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Ric

As Simon Wardley describes (he uses three phases, but they can be made to fit :) … and he uses an “agriculture” metaphor as well): http://blog.gardeviance.org/2012/08/self-disruption-and-super-linear.html - you need the commoditisation to allow for new advances built on top of what was commoditised. From all of this, it seems to me to be the time to exercise our cognitive surplus and figure out better things to do :)

Sig

Good call Ric, I like his analysis...

Quite, nothing happens before we have to - commoditised or put differently; when the delta gain from previous effort flattens out, especially if we do what is normal, having increased our consumption to "eat" up the gains :)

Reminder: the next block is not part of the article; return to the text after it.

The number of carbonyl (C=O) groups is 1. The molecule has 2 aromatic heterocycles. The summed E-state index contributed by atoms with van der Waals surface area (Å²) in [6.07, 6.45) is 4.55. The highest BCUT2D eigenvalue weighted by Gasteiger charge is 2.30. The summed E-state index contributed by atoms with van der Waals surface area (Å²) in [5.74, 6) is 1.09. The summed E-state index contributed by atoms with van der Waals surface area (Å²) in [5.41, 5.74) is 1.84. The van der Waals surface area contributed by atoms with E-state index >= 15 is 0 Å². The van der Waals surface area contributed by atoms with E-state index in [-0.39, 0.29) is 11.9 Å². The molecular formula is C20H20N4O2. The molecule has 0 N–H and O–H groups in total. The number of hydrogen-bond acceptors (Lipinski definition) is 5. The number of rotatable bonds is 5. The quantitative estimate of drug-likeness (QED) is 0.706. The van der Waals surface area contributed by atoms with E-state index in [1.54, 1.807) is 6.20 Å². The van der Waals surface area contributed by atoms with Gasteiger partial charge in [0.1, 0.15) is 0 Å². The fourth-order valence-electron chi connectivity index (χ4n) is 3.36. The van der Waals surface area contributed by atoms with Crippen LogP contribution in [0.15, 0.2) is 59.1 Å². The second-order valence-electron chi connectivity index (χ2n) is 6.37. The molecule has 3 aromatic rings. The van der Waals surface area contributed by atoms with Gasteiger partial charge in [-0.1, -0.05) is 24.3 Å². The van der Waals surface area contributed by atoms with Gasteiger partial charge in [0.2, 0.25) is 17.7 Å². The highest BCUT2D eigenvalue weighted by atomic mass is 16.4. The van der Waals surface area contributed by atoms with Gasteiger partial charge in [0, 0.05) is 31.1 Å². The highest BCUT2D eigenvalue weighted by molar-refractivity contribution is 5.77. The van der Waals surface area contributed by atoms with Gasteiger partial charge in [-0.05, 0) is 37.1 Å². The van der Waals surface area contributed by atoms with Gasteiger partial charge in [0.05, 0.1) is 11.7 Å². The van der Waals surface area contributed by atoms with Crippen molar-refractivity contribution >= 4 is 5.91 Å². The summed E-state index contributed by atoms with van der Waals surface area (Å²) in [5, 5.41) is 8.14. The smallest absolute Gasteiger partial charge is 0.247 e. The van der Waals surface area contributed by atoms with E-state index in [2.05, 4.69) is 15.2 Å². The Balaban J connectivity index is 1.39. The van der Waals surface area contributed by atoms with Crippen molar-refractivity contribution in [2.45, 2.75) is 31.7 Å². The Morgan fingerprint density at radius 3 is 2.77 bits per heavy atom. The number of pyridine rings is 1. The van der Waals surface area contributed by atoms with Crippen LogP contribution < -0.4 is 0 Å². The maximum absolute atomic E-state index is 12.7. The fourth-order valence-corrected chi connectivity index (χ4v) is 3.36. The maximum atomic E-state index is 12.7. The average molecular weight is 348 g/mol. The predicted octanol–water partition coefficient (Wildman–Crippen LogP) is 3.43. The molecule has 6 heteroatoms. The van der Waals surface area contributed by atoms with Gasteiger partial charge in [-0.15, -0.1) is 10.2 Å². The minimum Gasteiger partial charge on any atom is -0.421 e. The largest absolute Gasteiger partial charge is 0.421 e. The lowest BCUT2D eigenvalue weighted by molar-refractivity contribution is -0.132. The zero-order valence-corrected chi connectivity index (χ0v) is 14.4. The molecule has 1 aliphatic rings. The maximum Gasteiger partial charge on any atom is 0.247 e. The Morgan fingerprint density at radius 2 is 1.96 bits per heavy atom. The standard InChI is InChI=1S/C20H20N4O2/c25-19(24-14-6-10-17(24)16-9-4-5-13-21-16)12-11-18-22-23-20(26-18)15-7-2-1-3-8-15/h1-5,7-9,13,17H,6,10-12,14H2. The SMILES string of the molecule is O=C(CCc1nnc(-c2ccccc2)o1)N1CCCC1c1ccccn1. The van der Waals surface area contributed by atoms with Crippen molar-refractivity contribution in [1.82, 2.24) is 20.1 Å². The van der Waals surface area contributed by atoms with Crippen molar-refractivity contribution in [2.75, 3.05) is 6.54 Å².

James Karis

Hi Ric

Agree absolutely with your comment that ‘the marginal gains, have been exhausted’. Personally I think that they were exhaust 10 years ago. As a simple example, what has really changed between Microsoft Office 2003 to the most current version? Sure the new version looks slicker, but from a functionality perspective, most of our team could continue today with the antiquated version at virtually no loss of productivity.

That’s why software need good marketing to survive.

All the best

JK

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